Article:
In follow-up of yesterday's post on function creep, there are of course a lot more arguments against government-created central databases of personal data - or indeed of any kind. A number of them are IT-related, as governments seem to dangerously misjudge the nature of digital information.
Whether this is naivety (after all, current politicians may just be of a generation that is too old to grasp such issues) or hubris, it's hard to say. But in the Netherlands at least, we keep seeing old-paradigm thinking - a belief in centralized and Kafkaesque bureaucracies - applied to new-paradigm tools that favor decentralised, transparent solutions.
At least three fallacies plague the rethoric around government IT projects:
- Feasability: As Raphaël points out, "we're pouring hundreds of millions of euros of public money in IT projects that are risky and shaky in so many ways, it'd be a miracle if they were successful, purely from a technical and project management standpoint." However, with such enormous projects tendered to large IT firms, it would also be a miracle if they'd advise against it.
- Security: Every government IT project comes with endless guarantees of data security, but the list of embarrassing failures is just as long. The rule of thumb here, as the entertainment industry has learned the hard way, is: "Every time a 40-year-old creates a security system, a 14-year-old thinks of a way around it." Obviously, this is a battle you can't win.
- Accuracy: There is an almost superstitious belief in the accuracy of information on screens. But however digital the database, filling it is still the work of humans - whether by typing, scanning or fingerprinting - and thus prone to mistakes. And the more information you gather in one place, the more mistakes it will contain.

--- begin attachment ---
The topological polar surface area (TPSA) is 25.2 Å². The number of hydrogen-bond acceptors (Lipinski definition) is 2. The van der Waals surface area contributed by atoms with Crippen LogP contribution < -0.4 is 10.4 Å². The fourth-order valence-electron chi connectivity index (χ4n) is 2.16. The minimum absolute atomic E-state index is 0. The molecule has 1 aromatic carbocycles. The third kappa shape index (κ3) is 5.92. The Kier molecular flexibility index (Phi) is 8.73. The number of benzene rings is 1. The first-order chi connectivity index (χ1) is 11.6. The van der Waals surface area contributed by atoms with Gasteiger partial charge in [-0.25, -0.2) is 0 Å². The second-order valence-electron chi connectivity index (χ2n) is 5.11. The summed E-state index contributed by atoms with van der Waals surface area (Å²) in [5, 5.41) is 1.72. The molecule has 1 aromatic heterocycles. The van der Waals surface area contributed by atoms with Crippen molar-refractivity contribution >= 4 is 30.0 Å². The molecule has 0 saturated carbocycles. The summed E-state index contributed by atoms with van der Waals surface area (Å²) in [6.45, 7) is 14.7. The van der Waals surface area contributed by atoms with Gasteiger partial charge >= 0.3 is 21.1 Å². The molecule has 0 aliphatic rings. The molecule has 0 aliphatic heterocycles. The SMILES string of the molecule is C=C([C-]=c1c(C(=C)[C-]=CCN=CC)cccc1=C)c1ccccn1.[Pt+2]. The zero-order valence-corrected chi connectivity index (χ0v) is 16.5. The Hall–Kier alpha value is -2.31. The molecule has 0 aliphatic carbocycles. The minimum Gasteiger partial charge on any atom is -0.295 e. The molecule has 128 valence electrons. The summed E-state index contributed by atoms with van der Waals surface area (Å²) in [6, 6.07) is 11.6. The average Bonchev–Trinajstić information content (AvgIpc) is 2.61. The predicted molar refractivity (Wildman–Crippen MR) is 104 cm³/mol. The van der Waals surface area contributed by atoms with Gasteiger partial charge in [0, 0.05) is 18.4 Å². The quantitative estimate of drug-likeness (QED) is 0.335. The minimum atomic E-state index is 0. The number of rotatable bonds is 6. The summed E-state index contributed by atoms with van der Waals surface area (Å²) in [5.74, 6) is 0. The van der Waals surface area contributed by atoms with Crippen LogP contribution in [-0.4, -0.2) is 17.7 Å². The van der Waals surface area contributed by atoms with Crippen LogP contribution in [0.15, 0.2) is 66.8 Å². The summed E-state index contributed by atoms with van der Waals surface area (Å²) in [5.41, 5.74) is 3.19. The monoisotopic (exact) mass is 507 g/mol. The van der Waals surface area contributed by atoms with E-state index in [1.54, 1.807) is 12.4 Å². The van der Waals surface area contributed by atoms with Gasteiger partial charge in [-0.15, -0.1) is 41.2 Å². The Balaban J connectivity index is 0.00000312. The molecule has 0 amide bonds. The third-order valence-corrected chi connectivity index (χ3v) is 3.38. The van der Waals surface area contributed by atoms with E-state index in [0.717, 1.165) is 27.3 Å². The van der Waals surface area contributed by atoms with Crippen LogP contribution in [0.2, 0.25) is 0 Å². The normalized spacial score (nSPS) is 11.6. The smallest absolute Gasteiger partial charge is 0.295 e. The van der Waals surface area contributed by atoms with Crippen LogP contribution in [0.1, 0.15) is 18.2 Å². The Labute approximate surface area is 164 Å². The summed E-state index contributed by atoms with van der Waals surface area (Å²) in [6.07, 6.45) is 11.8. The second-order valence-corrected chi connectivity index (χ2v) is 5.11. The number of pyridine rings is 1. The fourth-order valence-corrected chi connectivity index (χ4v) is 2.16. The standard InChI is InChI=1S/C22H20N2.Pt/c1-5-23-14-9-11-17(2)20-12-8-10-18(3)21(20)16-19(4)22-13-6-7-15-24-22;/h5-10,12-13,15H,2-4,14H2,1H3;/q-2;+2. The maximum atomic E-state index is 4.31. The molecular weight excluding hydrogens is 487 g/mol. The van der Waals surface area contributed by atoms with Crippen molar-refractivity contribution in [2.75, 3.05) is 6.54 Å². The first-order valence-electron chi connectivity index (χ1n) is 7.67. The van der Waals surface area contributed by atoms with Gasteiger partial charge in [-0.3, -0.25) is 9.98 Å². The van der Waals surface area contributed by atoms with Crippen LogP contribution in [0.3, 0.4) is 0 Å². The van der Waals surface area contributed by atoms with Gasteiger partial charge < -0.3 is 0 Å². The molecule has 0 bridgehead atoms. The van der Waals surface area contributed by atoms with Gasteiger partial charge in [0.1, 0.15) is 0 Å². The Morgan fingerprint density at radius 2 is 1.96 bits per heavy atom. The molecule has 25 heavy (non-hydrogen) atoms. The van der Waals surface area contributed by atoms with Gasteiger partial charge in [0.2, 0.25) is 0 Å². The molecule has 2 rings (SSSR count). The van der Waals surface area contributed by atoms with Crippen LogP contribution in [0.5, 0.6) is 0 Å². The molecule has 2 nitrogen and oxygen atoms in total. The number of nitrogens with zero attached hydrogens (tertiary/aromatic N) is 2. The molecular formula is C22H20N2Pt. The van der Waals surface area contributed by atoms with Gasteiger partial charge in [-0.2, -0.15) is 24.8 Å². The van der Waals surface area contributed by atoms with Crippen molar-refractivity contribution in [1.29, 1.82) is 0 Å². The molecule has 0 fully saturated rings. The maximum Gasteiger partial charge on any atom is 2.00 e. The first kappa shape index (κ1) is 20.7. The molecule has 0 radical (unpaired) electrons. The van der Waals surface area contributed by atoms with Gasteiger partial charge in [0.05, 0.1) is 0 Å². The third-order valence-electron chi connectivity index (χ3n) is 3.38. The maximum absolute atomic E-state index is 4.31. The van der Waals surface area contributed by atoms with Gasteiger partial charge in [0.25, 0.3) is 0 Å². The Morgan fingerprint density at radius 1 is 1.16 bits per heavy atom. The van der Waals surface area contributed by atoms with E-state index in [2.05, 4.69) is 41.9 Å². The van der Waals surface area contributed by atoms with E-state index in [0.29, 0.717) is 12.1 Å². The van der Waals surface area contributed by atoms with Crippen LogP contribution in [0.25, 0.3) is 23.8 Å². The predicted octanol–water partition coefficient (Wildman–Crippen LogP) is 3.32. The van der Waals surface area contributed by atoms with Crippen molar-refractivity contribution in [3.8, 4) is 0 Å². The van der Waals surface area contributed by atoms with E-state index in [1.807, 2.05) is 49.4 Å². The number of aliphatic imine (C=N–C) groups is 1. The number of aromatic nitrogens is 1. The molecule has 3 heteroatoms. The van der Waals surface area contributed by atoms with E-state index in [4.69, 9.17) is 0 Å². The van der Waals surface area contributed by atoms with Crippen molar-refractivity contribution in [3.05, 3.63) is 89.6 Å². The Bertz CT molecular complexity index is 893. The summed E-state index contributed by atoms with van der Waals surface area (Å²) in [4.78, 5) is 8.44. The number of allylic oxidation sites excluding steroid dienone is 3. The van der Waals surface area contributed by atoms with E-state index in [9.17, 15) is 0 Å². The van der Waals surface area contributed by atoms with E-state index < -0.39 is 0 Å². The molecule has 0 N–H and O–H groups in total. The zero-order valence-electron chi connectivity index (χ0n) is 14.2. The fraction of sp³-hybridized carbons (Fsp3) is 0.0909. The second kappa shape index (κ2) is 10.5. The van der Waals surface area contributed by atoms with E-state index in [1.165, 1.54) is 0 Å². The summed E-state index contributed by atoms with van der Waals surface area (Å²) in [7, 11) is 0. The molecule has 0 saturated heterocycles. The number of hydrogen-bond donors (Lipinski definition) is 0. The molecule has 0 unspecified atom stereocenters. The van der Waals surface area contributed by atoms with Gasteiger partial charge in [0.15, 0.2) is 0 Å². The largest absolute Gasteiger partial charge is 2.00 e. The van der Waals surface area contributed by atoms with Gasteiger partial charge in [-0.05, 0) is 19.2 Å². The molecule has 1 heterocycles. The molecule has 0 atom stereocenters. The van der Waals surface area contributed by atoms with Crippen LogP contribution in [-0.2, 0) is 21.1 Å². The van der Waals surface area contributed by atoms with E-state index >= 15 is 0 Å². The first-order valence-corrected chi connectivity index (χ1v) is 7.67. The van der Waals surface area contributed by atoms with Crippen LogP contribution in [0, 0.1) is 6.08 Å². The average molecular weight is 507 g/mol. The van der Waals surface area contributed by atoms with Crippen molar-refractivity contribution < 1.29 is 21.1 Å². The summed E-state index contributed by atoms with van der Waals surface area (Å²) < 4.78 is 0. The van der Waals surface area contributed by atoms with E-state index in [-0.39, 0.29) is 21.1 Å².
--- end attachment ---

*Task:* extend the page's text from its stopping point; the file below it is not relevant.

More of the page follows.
Note that this doesn't even include the question of how effective such databases could be in their stated purpose (catching terrorists, improving health, etc.). This has never been even sketchily proven either way.
But combine the above in actual policies and it conjures up bizarre situations where half-functioning databases determine that some random 4-year-old must be refused on a flight because he's on a suspected terrorist list. Even worse, there appears to be no way to remove the kid from the list...
Update: This article in Trouw (in Dutch) by a number of ICT law professors, eloquently substantiates my rant. For instance, they state (loosely translated) that "not a single organization has proven capable to safeguard data adequately for long periods of time."